One of the factors that might influence individuals’ sense of identification with Europe is gender. Three studies of children and teenagers showed that girls exhibit significantly lower levels of European identification than boys (Agirdag et al., 2012; Jugert et al., 2019; Losito et al., 2018). However, other recent studies conducted with adults found that women have higher levels of identification with Europe than men (Aiello et al., 2019; Verhaegen et al., 2017). The researchers did not explain this shift; while we will not offer a hypothesis for this connection, we will explore the possible relevance of gender.

Socioeconomic status (SES) is an important aspect of an individual’s life in society. A person’s understanding of their SES can help to establish a sense of belonging and group membership (Destin et al., 2017). Verhaegen and Hooghe (2015) concluded that personal economic benefits due to the country of residence’s EU membership is an important determinant for developing an identification with Europe. According to the utilitarian model of public support, the reason for this might be that wealthy citizens experience more benefits from European integration, such as investment opportunities, whereas citizens with low incomes could see a reduction in their welfare because of the European single market (Gabel, 1998). Quantitative analyses have shown a weak connection of SES with identification with Europe in adults (Aiello et al., 2019; Fligstein, 2009; Verhaegen et al., 2017) and children/teenagers (Agirdag et al., 2012; Jugert et al., 2019). However, this correlation was observed in only two out of the fourteen European countries participating in ICCS 2016 (Ziemes et al., 2019). This indicates that the connection can be context dependent and is not universal. Therefore, we do not expect to see a correlation between SES and identification with Europe in our analysis.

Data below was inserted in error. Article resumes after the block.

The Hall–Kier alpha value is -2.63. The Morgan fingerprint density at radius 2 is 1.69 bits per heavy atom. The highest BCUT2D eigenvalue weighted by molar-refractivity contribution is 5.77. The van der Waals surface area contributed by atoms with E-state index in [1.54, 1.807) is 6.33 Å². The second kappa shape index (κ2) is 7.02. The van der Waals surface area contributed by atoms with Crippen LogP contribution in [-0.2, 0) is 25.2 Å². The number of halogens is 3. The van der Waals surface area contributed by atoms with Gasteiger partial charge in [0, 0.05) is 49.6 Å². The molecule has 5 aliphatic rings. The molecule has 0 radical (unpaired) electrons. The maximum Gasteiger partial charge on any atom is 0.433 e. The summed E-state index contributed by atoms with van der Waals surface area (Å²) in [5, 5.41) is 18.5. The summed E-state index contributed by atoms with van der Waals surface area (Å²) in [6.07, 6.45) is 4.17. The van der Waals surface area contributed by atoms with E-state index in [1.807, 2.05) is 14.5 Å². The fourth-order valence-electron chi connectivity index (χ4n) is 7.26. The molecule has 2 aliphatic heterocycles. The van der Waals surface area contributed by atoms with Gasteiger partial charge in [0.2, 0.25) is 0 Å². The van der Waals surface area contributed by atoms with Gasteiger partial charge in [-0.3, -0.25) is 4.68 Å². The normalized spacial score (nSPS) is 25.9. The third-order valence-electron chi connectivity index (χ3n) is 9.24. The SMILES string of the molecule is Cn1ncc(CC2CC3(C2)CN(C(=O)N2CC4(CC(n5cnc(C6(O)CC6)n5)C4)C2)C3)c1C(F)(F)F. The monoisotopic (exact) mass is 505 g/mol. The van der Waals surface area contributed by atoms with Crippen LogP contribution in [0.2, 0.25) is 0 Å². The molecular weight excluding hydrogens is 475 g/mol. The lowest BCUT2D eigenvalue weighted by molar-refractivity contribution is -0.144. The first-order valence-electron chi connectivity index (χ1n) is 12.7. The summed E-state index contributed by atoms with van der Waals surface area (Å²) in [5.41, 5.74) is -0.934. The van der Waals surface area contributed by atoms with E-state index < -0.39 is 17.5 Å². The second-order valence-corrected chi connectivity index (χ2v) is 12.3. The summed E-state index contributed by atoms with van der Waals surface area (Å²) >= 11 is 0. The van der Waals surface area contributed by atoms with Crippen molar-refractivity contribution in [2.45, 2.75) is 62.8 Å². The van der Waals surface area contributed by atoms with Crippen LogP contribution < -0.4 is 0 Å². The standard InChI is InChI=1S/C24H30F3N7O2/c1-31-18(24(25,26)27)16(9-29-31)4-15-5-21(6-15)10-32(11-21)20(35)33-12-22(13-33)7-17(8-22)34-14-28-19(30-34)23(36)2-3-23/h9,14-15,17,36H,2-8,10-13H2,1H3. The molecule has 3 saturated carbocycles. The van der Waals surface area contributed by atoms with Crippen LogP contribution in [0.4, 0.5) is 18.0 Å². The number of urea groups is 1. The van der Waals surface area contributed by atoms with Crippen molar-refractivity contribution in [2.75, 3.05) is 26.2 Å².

Researchers have often investigated and analysed the relevance of immigration histories. The expression ‘people with immigration history’ refers to individuals who were born outside their current country of residence or have parents who migrated. Children with an immigration history are socialised in the culture of the host society and experience some socialisation from their culture of origin. They often internalise more than one culture and identify with more than one ethnic group (Benet-Martínez & Hong, 2014). A negative connection between identifying with Europe and having an immigration history has been observed in multiple studies (Agirdag et al., 2012; Fligstein, 2009; Jugert et al., 2019; Ziemes et al., 2019). However, few authors distinguish between immigration history from within and outside of the EU. In light of our preceding discussion, this differentiation is important. Teney et al. explored this topic in 2016 with an adult sample and found that immigrants from the so-called EU15 countries (the fifteen countries which were part of the EU prior to the 2004 enlargement) tended to identify significantly more strongly with Europe than immigrants from the newer EU countries and non-EU immigrants. However, non-EU immigrants also considered themselves to be European. It is possible to postulate that ‘access to advantages provided by the EU to its citizens is positively associated with the strength of European identification’ (Teney et al., 2016, p. 2198). Identifying as European may be a way for EU immigrants to reconcile the identities associated with their country of origin and their receiving country (Teney et al., 2016). Recent research suggested that large groups of second- and third-generation individuals with a non-European immigration history do not identify with the national imagery of their country of residence but instead identify to a greater extent as European (Clycq, 2021). Findings showed that students of Turkish or Moroccan origin born in Belgium identify more as European than as Belgian or Flemish (Agirdag et al., 2016; Clycq et al., 2021). This might be due to a sense of not fitting in their community of origin or residence, as highlighted by Diez-Medrano (2010). Fligstein's work (2008) supports this notion by emphasizing the significance of foreign language proficiency and experiences of travel or living abroad in fostering disengagement from one's “national identity” in favour of a “supranational identity”. These findings align with our earlier discussion on the identification patterns of individuals with immigrant backgrounds. It suggests that the process of globalization and exposure to diverse cultural experiences can influence the formation of supranational identities, such as European identification, even among those who may initially prioritize their local identities.